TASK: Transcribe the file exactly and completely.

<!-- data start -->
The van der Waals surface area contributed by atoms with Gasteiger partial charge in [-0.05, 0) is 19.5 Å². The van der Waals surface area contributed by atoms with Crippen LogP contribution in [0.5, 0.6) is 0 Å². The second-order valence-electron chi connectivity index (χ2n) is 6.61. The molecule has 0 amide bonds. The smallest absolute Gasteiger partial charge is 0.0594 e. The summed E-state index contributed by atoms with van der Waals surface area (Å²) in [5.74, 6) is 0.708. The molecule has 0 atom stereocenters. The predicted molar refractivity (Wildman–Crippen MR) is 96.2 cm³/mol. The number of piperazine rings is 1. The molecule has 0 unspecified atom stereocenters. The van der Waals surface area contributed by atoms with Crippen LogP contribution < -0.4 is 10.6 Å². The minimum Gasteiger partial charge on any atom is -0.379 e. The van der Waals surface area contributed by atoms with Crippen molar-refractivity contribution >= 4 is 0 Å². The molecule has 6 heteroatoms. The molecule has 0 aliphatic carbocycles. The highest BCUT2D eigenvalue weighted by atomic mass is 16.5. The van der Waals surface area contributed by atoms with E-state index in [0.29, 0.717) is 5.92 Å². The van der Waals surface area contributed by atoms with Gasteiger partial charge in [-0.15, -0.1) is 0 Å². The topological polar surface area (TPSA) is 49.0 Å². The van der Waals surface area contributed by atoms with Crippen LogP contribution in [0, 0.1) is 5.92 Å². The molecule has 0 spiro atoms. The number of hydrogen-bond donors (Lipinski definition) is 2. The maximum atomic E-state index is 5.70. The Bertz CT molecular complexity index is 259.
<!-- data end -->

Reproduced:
The van der Waals surface area contributed by atoms with Gasteiger partial charge in [-0.05, 0) is 19.5 Å². The van der Waals surface area contributed by atoms with Crippen LogP contribution in [0.5, 0.6) is 0 Å². The second-order valence-electron chi connectivity index (χ2n) is 6.61. The molecule has 0 amide bonds. The smallest absolute Gasteiger partial charge is 0.0594 e. The summed E-state index contributed by atoms with van der Waals surface area (Å²) in [5.74, 6) is 0.708. The molecule has 0 atom stereocenters. The predicted molar refractivity (Wildman–Crippen MR) is 96.2 cm³/mol. The number of piperazine rings is 1. The molecule has 0 unspecified atom stereocenters. The van der Waals surface area contributed by atoms with Crippen LogP contribution < -0.4 is 10.6 Å². The minimum Gasteiger partial charge on any atom is -0.379 e. The van der Waals surface area contributed by atoms with Crippen molar-refractivity contribution >= 4 is 0 Å². The molecule has 6 heteroatoms. The molecule has 0 aliphatic carbocycles. The highest BCUT2D eigenvalue weighted by atomic mass is 16.5. The van der Waals surface area contributed by atoms with E-state index in [0.29, 0.717) is 5.92 Å². The van der Waals surface area contributed by atoms with Gasteiger partial charge in [-0.15, -0.1) is 0 Å². The topological polar surface area (TPSA) is 49.0 Å². The van der Waals surface area contributed by atoms with Crippen LogP contribution in [0, 0.1) is 5.92 Å². The molecule has 0 spiro atoms. The number of hydrogen-bond donors (Lipinski definition) is 2. The maximum atomic E-state index is 5.70. The Bertz CT molecular complexity index is 259.